Hillary Clinton’s primary and caucus victories were due, in large measure, to black voters. The table that follows through the Wisconsin primary on April 5, 2016, is a chronological list of Clinton’s wins, followed by the percentage black population in each state, and the share of the black vote she won in each state. By way of reference, blacks constitute 13.2% of the U.S population (2013 estimate). ND means I could not find a specific number.
Hillary Clinton’s Primary and Caucus State Victories
State Blacks % Black Vote % (Clinton)
Nevada 9.0 76
South Carolina 27.9 86
Alabama 26.6 90
Arkansas 15.6 88
Georgia 31.4 83
Massachusetts 8.1 61
Tennessee 17.0 82
Texas 12.4 70
Virginia 19.7 84
Louisiana 32.5 ND
Mississippi 37.4 90
Florida 16.7 80
Illinois 14.7 60
Missouri 11.7 70
North Carolina 22.0 80
Ohio 12.5 68
Arizona 4.6 ND
Clinton’s wins in Nevada and Arizona with below national average populations for blacks are due to her large majorities among Latino (or Hispanic) voters. Massachusetts is the outlier
Next are the numbers for Bernie Sanders, again in chronological order. He won all the primary and caucus states with small black populations. Michigan was the only state he won in which blacks are a higher percentage of the state’s population than in the nation as a whole.
Bernie Sanders Primary and Caucus State Victories
State Blacks %
New Hampshire 1.5
Although Clinton lost to Sanders in Oklahoma, Michigan and Wisconsin, she received 71%, 65%, and 75% respectively of the black vote in those three states. I could not find any data on black percentages for Clinton in the other 12 states.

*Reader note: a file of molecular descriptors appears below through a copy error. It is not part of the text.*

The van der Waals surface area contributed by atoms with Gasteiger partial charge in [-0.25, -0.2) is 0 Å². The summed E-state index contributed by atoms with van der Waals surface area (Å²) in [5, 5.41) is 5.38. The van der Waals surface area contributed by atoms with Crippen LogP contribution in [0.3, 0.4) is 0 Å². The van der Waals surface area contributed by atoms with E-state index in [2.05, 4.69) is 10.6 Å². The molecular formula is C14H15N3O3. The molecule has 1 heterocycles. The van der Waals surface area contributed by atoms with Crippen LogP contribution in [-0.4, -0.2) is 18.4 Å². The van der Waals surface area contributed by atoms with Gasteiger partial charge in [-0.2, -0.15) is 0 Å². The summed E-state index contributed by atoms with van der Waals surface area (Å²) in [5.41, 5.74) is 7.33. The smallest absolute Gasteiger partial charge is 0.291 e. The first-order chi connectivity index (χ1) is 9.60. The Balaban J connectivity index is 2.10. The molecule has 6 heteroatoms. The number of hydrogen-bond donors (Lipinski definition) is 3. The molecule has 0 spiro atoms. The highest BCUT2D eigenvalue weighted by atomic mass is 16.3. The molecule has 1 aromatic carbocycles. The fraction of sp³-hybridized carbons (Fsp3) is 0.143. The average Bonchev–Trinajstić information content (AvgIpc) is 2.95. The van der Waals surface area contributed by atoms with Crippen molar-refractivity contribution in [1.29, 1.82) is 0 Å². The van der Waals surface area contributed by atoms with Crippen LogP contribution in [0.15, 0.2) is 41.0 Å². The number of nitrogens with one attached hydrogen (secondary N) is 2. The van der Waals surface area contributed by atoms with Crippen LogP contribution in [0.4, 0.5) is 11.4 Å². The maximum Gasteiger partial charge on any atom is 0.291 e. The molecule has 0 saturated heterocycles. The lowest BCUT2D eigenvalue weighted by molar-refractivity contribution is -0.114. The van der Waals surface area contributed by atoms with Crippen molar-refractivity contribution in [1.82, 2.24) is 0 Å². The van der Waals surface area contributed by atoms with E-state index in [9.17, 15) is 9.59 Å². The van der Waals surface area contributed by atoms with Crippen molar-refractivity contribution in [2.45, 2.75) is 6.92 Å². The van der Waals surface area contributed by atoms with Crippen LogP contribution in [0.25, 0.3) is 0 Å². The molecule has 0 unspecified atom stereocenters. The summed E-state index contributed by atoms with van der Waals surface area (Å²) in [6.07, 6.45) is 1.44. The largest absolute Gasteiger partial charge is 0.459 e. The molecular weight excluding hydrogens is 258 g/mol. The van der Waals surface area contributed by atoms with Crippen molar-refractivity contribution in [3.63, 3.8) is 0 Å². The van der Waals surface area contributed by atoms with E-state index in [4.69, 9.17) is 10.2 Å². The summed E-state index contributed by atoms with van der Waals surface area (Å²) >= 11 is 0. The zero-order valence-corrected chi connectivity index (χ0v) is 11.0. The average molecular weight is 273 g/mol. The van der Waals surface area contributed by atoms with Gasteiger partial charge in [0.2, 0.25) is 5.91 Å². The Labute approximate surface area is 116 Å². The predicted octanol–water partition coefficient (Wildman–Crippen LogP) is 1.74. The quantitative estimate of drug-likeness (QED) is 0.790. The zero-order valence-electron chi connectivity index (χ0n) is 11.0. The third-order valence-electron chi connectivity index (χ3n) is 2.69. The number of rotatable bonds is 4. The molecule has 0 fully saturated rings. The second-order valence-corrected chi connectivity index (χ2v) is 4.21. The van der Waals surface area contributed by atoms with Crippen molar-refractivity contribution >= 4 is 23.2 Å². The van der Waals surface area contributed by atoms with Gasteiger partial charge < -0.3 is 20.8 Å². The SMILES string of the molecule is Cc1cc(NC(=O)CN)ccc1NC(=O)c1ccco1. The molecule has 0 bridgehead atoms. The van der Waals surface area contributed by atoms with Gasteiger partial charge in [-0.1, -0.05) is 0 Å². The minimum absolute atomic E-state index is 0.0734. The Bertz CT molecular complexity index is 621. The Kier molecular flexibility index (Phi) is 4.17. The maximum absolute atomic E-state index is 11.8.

The only anomaly among Sanders’ wins is Michigan.
To summarize, Clinton’s successes are due to disproportionate support among blacks. She is the “black” candidate. Sanders draws very little support from blacks. He is the “white,” especially the white youth, candidate. The Democrat Party has divided into white and black camps in the 2016 presidential contest.
This gives new meaning to irony. White students have been at the forefront of promoting diversity on college campuses for decades, embracing various forms of affirmative action to increase the share of black enrollment, black faculty, and black administrators. Yet here they are opposing the black candidate in yuuuge numbers.
Why? Perhaps they are burdened with large debts and can’t find jobs after graduation. Perhaps they feel that reverse discrimination is unfair. Perhaps they believe that the Obama administration has disregarded their concerns. Who knows? Perhaps no analyst or reporter has dared to raise this question lest it expose a dark secret in Democrat Party circle that the old Democrat coalition is breaking up.
A research note for this post. I could not find an aggregator source on the Internet that compiled the percent black vote Clinton received in every state. I had to cobble the data together through multiple searches, often on a state-by-state basis. It is as if no one wanted to reveal the racial divide in the Democrat Party.